Tucked away in the suburbs of Austin is a neighborhood where, just a few years ago, there was a home invasion every few months.
A house agent would call the police when someone came into the house.
But after more than a decade, this neighborhood has become one of the most dangerous in the state, with more than half a dozen active crimes in the last year alone.
The crime is happening so fast that the police are taking a very different approach to house agents today, rather than the old-fashioned approach of putting them on alert.
“The police are really getting a little bit more proactive,” Austin Police Chief Art Acevedo said, noting that he believes house agents are now being more vigilant.
Aceveda said officers will be patrolling the neighborhood on foot and on bikes.
But officers won’t be going door-to-door to get house agents to report crimes.
Instead, officers will focus on stopping people who have broken into houses.
“It’s a lot easier to make a call if they’re in a car, and they’re out of their car and they just happen to be walking down the street,” Acevede said.
“We’ll be targeting them as they come into the neighborhood and we’ll make a phone call.”
Acevedos police department has been conducting house surveillance on behalf of the FBI since 2013, but the department doesn’t typically target its officers for surveillance.
Instead Acevedes department is focused on deterring crimes, rather a more proactive approach that includes taking house agents out for a drink.
“I don’t want them to get involved in the fight,” Aceveres chief said.
“[If] we can prevent the house from being broken into and not get a call out to the house and get a message out to them, that’s good for the community.”
The city’s strategy involves putting the neighborhood under constant watch by officers patrolling the area.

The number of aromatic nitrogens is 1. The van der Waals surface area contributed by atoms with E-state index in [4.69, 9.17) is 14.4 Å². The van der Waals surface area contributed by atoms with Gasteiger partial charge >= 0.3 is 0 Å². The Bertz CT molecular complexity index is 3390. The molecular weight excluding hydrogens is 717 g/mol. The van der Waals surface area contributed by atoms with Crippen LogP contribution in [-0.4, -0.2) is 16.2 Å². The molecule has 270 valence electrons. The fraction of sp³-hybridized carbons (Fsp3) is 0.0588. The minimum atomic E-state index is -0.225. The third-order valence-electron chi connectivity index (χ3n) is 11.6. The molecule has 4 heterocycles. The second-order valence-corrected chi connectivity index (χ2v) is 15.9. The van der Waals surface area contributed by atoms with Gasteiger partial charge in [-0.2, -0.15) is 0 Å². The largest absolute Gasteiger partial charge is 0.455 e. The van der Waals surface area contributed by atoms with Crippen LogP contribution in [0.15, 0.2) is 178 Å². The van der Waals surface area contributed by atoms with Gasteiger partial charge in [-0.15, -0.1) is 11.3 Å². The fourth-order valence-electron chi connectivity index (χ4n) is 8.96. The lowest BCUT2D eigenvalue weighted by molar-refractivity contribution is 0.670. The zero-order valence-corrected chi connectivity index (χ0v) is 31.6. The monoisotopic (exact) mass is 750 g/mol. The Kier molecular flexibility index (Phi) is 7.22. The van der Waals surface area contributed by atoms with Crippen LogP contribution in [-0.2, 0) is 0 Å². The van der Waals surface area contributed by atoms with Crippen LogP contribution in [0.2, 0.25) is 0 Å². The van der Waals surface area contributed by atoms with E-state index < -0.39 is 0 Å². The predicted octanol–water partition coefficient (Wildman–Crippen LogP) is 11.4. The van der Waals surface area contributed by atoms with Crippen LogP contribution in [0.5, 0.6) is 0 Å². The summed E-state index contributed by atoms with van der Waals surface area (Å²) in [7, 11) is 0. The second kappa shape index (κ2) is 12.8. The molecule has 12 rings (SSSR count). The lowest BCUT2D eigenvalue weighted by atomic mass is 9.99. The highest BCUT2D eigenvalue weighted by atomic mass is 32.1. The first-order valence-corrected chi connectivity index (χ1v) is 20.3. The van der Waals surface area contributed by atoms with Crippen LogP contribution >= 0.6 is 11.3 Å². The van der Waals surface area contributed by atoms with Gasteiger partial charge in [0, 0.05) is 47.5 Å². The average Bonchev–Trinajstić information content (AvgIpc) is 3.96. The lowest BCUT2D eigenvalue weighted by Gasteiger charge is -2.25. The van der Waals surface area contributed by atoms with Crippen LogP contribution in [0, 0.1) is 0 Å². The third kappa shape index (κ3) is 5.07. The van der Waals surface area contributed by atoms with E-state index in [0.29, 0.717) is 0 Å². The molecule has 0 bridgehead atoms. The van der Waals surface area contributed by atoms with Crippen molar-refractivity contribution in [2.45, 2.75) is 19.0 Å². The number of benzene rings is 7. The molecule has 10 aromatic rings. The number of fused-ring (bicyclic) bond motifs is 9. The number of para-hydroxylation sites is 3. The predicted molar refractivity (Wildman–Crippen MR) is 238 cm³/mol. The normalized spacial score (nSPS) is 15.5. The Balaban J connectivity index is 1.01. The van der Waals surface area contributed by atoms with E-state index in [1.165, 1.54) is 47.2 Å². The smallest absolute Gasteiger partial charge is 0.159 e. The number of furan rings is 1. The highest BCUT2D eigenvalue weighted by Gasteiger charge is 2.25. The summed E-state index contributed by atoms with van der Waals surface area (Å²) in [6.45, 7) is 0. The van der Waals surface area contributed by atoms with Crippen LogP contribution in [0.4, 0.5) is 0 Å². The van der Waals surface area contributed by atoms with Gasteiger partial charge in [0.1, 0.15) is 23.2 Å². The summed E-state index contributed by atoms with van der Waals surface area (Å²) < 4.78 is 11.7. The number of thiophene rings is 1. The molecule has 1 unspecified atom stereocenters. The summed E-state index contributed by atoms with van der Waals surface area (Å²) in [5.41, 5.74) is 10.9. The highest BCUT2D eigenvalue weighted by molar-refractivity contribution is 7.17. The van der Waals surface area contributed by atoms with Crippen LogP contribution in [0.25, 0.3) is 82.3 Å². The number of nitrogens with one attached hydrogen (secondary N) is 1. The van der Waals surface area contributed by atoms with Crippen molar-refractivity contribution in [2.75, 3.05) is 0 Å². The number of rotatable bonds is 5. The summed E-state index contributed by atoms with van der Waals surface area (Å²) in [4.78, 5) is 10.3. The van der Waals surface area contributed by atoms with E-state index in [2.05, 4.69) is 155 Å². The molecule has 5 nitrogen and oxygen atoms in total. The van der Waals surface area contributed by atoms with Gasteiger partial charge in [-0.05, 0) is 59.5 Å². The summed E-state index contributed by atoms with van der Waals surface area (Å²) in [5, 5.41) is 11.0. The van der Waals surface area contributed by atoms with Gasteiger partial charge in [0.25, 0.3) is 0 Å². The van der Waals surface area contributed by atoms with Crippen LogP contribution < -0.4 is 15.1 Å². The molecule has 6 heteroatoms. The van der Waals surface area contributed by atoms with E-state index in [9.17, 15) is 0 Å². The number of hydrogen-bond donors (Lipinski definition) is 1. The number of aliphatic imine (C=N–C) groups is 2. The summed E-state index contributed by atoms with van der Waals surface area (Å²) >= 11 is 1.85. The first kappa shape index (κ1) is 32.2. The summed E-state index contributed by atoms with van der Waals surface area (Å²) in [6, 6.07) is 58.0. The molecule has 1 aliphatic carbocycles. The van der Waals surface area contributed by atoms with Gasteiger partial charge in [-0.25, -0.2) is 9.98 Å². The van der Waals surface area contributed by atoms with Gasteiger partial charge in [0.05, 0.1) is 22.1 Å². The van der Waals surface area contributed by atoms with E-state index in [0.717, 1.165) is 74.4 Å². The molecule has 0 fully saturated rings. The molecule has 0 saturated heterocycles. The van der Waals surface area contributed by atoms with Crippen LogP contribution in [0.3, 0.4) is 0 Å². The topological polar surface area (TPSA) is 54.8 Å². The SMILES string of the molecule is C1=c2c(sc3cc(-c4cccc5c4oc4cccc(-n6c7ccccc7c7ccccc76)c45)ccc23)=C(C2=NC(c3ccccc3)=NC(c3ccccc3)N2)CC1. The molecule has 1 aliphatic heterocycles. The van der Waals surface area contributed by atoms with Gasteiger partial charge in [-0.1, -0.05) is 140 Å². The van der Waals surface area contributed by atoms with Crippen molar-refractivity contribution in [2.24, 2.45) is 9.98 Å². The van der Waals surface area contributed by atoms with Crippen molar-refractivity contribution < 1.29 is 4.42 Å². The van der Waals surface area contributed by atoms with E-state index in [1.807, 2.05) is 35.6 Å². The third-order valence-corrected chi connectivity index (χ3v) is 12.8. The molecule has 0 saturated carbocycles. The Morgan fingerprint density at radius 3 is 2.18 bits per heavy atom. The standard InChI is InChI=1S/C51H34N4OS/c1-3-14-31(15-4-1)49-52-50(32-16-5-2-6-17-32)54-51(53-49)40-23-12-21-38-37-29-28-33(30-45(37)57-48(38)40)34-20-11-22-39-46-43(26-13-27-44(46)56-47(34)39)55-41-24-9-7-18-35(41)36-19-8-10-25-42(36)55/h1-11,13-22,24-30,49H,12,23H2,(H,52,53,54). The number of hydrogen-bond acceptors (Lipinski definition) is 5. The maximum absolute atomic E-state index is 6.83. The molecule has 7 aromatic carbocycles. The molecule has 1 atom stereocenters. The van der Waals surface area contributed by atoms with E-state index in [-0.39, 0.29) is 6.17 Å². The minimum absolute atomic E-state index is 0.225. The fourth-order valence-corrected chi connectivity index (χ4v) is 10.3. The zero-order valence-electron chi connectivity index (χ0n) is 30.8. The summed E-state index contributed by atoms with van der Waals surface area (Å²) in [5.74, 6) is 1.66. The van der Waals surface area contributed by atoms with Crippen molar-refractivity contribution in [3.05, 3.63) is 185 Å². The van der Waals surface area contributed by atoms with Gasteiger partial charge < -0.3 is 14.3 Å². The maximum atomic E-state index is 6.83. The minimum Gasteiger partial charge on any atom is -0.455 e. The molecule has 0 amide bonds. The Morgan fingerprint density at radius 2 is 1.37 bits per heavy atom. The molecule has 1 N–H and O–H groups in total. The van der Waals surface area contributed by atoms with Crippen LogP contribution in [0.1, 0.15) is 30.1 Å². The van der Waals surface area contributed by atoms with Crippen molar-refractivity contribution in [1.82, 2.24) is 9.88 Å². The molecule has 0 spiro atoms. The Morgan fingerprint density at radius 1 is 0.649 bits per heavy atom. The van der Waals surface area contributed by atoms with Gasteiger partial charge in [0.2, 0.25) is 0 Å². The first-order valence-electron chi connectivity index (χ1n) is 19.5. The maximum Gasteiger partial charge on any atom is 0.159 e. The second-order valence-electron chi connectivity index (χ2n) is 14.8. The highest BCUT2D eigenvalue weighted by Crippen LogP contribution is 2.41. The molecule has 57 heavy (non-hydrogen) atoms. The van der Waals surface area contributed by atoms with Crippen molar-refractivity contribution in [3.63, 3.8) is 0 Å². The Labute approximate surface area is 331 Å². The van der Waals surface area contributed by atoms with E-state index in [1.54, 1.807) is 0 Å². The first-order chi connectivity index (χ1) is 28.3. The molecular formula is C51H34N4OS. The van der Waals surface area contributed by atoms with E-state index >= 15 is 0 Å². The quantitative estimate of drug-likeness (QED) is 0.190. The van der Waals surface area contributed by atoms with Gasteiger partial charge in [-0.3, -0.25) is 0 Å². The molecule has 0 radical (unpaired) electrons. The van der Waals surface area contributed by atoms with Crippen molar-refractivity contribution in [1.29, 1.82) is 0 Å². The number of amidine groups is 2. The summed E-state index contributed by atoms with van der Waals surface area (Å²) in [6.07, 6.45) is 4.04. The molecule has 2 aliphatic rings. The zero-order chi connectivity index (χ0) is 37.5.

“You’re watching them in the street, you’re monitoring them in their homes, you know, they’re watching the surveillance cameras and they know if they come back, they have to be aware that there’s a potential burglary on the house,” Acevingo said.
Aceves plan to put a new unit of house agents on the street in the next few weeks, to monitor the area more closely.
Police are also now using drones to catch crime scenes, using them to track people who are seen walking around or at a house.
Aceves department hopes that the increased use of drones will help prevent crimes in future.
Acevingos police are also using social media to get their message out.
“There’s been a lot of talk about drones being used in house agents and I want to make sure that we’re not missing opportunities,” Acevides police chief said, explaining that his department is using drones as a way to get people’s attention.
“This is an area that’s getting attention and we want to get the word out so people know about this.”
While the number of house agent crimes is still in the low thousands, Acevedas office has seen an uptick in house-breaking burglaries in recent years.
Last year, there were 6,955 house-robbing burglaries and 6,541 property crimes, Acevets office said.
But there were also more burglaries than thefts and fewer burglaries committed by juveniles than the previous year.
The rise in house agent burglaries is attributed to the fact that some of the people involved have not been identified.
“One of the things that has to be considered is, if someone is being observed, it’s an area where we don’t have the technology that we need to know who they are,” Aceves city attorney said.
In response to the increase in burglaries, Aceves chief said the department will begin using drone technology in the coming weeks to help catch criminals.
“Drones are going to allow us to do this,” Acevalos chief said of drones.
“In fact, we’re using them as a part of our enforcement system.
And when you have technology that is so advanced that we can use it to make the calls that we’ve had to make, then you start thinking about whether it’s worth having.”